26. The irruption of women on the political stage of the African continent is one of the most important developments in the national and pan-African debate on the development and integration of the continent. The involvement of women is now crucial for the implementation of public policies and strategies at the territorial, national, regional, continental and global levels. Women make up 51% of the African population. The “Women Matter Africa” report published by the McKinsey Global Institute estimates that $ 12 trillion could be added to Africa’s GDP if the continent takes better advantage of the labor and creativity that African women represent. Echoing that concern, the African Union declared “2015, Women’s Empowerment Year”, in recognition of their contribution to the development of Africa. This recognition is the result of years of struggle, mobilization, and claims carried by women’s associations, including in the local governments movement.
27. At the Africities Summit held in Marrakesh in December 2009, male elected officials of the continent heeded the call of their female counterparts to set up a Network of Locally Elected Women of Africa (REFELA), which was achieved in Tangiers, Morocco, in March 2011. REFELA is now recognized as the legitimate voice of local elected women in the African continent, and opens national chapters to relay the action of the continental network in each country. REFELA will proceed with the renewal of its instances at the next Africities Summit in Marrakesh. In particular, the Network will review its three-year action plan, which includes the launch and implementation of three campaigns: a campaign of African cities without street children; a campaign of African cities with zero tolerance to violence against women; and a campaign of African cities that are favorable to the economic empowerment of women.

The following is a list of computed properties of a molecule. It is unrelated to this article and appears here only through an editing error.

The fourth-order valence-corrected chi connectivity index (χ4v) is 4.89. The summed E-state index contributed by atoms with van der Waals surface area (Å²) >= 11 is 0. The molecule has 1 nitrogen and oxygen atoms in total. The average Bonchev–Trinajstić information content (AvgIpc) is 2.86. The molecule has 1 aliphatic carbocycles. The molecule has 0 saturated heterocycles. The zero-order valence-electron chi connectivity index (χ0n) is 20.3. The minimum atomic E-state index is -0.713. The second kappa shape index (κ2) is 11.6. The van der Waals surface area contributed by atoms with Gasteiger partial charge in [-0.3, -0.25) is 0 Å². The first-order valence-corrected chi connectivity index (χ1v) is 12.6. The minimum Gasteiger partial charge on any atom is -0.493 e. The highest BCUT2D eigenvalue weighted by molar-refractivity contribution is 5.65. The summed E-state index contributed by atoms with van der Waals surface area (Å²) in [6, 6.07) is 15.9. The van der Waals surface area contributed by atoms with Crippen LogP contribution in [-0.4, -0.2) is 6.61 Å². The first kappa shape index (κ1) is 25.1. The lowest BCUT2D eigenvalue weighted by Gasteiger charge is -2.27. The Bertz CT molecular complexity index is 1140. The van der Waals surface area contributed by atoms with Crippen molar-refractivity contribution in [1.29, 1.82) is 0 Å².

28. Youth is what best characterizes the demographic dynamics of Africa. The African population is the youngest in the world. In 2050, one-third of the world’s youth will live in Africa, compared to one-fifth in 2015. By 2050, the 15-24 age group will grow from 230 million in 2015 to 450 million by 2050, representing almost a doubling of the initial figure. This represents 60 per cent of the continent’s unemployed, compared to an average of 34 per cent in the rest of the world. By 2050, experts estimate that there will be 1 billion young people under 18 in Africa (almost 1 person in 2 in the world). Every year, 10 to 12 million young people do enter the labor market.
29. An increasing share of these young people are settling as autoentrepreneurs. 72 percent of African youth live on less than $2 a day, a level defined as the poverty threshold by the international community. The “Decade of Youth” proclaimed by the African Union in 2009, expires in 2018 without significant progress being made on the youth employment front. The African Union-European Union Summit took youth as the central theme, but no truly applicable proposal emerged. It is not surprising that some young people lose hope for their future on the continent and seek out of the continent better living conditions, sometimes by risking their lives.
30. This alarming situation in many respects should not hide the fact that, thanks to young people, Africa is making rapid progress in the field of new technologies and of the Internet of Things (IoT). Thanks to the investment of young Africans, Africa is becoming a land of innovation in the field of mobile applications. The M-Pesa mobile payment platform developed by young Africans has been a forerunner in the adoption of mobile money around the world. The amount of daily transactions in the form of transfers or payments via M-Pesa represents, in Kenya, $ 23.3 million, more than double the daily financial transactions made by commercial banks in Kenya. Think Tank Mobile Money estimates that 82 percent of consumers use mobile banking in Africa, compared to an average of 66 percent worldwide.
31. Beyond financial and banking uses, thanks in particular to the investment of young Africans, IoT is developing rapidly in three areas, mainly to overcome the challenge of distance, the lack of qualified personnel, or insufficient information causing market distortion: the field of agriculture and the agricultural economy; the field of health; and the field of education. The adoption by cities and territories of a transition path to a more sustainable development opportunities for developing new applications that can offers the African continent an important source of new jobs for young people.